Murder accused told emergency services 'I'm trying to bring my girlfriend back to life', trial hears
A MURDER accused told emergency services during a 999 call he was performing mouth-to-mouth resuscitation on mother of three Nicola Collins (38) and that: “Jesus Christ – I am trying to bring my girlfriend back to life.”
Cathal O’Sullivan (45), when later asked by emergency services personnel to leave the bedroom of his Cork flat while they tried to resuscitate Ms Collins, refused to quit the area and said that he “was used to seeing dead people and would rather stay.”
The revelation came as Ms Justice Eileen Creedon and a Central Criminal Court jury of nine men and three woman heard evidence for the second day in the murder trial.
Cathal O’Sullivan of Popham’s Road, Farranree, Cork but who is originally from Charleville denies the murder of Ms Collins at the flat on March 27 2017.
Ms Collins was a native of Tralee, Co Kerry but had been living over recent years at Clashduv in Cork.
Prosecutor Tom Creed SC told the trial in his opening address it was the State case that the defendant beat Ms Collins to death.
The trial was told Ms Collins arrived at the flat by taxi on March 23 – and was last caught by CCTV footage at 11.24am on March 24.
A post mortem found that the Kerry-born mother had died from a serious head injury caused by blunt force trauma.
However, she had also sustained a broken jaw, had two missing front teeth and had bruises to her arms, face, lips, neck, abdomen and breast.
There were also signs of asphyxia.
The trial heard that the defendant rang 999 shortly after 3am on March 27 2017 to request an ambulance.
After repeated requests by the controller to confirm the address required for the ambulance, the defendant replied: “As soon as possible, please….Jesus Christ, I am trying to bring my girlfriend back to life.”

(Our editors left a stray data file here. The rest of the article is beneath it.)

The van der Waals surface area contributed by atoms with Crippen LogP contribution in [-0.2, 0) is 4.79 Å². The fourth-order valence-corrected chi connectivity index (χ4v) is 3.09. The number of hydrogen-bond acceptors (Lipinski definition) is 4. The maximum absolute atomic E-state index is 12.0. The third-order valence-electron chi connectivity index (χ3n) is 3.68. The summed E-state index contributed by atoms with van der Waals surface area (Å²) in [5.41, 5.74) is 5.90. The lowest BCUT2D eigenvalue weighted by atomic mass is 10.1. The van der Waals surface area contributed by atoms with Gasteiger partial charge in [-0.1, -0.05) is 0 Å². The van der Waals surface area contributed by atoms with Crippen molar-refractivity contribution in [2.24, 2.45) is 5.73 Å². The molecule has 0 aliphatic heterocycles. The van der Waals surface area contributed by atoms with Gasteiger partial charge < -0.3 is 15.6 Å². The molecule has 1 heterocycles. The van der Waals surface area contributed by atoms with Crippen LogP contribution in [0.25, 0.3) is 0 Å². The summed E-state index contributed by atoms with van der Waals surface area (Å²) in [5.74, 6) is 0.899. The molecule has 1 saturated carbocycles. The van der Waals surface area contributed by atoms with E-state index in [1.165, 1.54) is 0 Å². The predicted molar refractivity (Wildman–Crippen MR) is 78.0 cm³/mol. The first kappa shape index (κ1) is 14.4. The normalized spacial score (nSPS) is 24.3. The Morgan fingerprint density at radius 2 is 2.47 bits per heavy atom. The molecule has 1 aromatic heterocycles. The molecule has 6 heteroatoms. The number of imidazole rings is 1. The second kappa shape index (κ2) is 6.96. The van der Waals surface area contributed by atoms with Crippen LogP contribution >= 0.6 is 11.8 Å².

“She is not breathing, like.”
The tape recording detailed how the controller told the defendant to take Ms Collins out of the bed and place her on the floor to facilitate cardiac-pulmonary resuscitation (CPR).
As he was moving Ms Collins onto the floor, the audio detailed how the defendant said: “Oh my God….Nicola, come on, Nicola, Nicola – ah Nicola.”
The defendant insisted he had repeatedly performed CPR and mouth-to-mouth resuscitation without effect.
The trial heard that Ms Collins was found lying naked on her back on the flat floor with her legs resting on the edge of the bed.
There were blood spatters all over both the bedroom and bathroom.
Blood stained clothing were found in the flat as well as a large number of empty alcohol cans and flagons.
Det Garda John Ford, a crime scene examiner, told the court he found multiple blood spatters all over the flat as well as a clump of blonde hair on a glass table.
Cork Fire Brigade official Tadhg O’Mahony was the first at the scene, receiving a call out alert at 3.09am and reaching the scene at 3.13am.
He told the trial he saw the defendant standing on the road outside the flat and waving at the arriving emergency services.
“He appeared calm when I arrived at the scene,” he said.
The defendant brought the emergency services members into the upstairs bedroom of the flat, over a Gala shop, where Ms Collins body was lying naked on the floor.
Mr O’Mahony said they immediately commenced CPR, moved the bed to facilitate their work and asked Mr O’Sullivan to leave the bedroom.
“He said he was used to seeing dead people and he would rather stay,” he said.
Mr O’Mahony said the defendant told him he woke up to find Ms Collins in distress.
“(He said) that he had gone to bed at 2am and he woke up hearing gurgling noises (from Ms Collins).”
Ms Collins was pronounced dead at the scene before she could be transferred to Cork University Hospital (CUH).
The trial, which is expected to last two weeks, continues.
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